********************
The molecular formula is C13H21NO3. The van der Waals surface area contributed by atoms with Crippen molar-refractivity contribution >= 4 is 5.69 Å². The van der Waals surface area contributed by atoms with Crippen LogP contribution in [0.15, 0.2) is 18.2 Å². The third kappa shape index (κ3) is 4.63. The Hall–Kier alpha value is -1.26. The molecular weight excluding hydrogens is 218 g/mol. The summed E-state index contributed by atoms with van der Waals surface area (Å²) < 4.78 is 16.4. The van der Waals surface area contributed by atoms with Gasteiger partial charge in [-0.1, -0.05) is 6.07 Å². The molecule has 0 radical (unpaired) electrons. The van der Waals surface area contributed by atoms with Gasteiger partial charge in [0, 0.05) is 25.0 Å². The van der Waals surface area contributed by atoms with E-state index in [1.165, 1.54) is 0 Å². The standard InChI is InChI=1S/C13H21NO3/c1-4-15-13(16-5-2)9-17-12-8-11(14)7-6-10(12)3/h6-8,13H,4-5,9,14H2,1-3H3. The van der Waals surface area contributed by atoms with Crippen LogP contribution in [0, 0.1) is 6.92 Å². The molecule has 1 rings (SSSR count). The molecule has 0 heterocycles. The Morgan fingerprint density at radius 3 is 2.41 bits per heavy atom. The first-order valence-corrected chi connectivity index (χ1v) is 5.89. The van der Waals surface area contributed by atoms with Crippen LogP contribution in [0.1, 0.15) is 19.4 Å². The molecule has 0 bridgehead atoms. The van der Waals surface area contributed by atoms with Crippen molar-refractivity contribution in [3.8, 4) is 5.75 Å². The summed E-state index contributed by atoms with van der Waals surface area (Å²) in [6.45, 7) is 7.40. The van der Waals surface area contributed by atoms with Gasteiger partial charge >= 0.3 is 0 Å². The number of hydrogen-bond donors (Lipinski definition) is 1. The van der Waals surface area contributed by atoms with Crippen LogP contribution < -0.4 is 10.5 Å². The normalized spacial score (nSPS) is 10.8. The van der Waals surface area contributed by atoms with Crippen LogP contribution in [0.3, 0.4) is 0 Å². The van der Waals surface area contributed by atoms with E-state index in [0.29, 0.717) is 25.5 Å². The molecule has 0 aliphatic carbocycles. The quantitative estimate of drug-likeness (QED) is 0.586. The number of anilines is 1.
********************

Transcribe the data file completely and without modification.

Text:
The molecular formula is C13H21NO3. The van der Waals surface area contributed by atoms with Crippen molar-refractivity contribution >= 4 is 5.69 Å². The van der Waals surface area contributed by atoms with Crippen LogP contribution in [0.15, 0.2) is 18.2 Å². The third kappa shape index (κ3) is 4.63. The Hall–Kier alpha value is -1.26. The molecular weight excluding hydrogens is 218 g/mol. The summed E-state index contributed by atoms with van der Waals surface area (Å²) < 4.78 is 16.4. The van der Waals surface area contributed by atoms with Gasteiger partial charge in [-0.1, -0.05) is 6.07 Å². The molecule has 0 radical (unpaired) electrons. The van der Waals surface area contributed by atoms with Gasteiger partial charge in [0, 0.05) is 25.0 Å². The van der Waals surface area contributed by atoms with E-state index in [1.165, 1.54) is 0 Å². The standard InChI is InChI=1S/C13H21NO3/c1-4-15-13(16-5-2)9-17-12-8-11(14)7-6-10(12)3/h6-8,13H,4-5,9,14H2,1-3H3. The van der Waals surface area contributed by atoms with Crippen LogP contribution in [0, 0.1) is 6.92 Å². The molecule has 1 rings (SSSR count). The molecule has 0 heterocycles. The Morgan fingerprint density at radius 3 is 2.41 bits per heavy atom. The first-order valence-corrected chi connectivity index (χ1v) is 5.89. The van der Waals surface area contributed by atoms with Crippen LogP contribution in [0.1, 0.15) is 19.4 Å². The molecule has 0 bridgehead atoms. The van der Waals surface area contributed by atoms with Crippen molar-refractivity contribution in [3.8, 4) is 5.75 Å². The summed E-state index contributed by atoms with van der Waals surface area (Å²) in [6.45, 7) is 7.40. The van der Waals surface area contributed by atoms with Gasteiger partial charge >= 0.3 is 0 Å². The number of hydrogen-bond donors (Lipinski definition) is 1. The van der Waals surface area contributed by atoms with Crippen LogP contribution < -0.4 is 10.5 Å². The normalized spacial score (nSPS) is 10.8. The van der Waals surface area contributed by atoms with Crippen LogP contribution in [0.3, 0.4) is 0 Å². The van der Waals surface area contributed by atoms with E-state index in [0.29, 0.717) is 25.5 Å². The molecule has 0 aliphatic carbocycles. The quantitative estimate of drug-likeness (QED) is 0.586. The number of anilines is 1.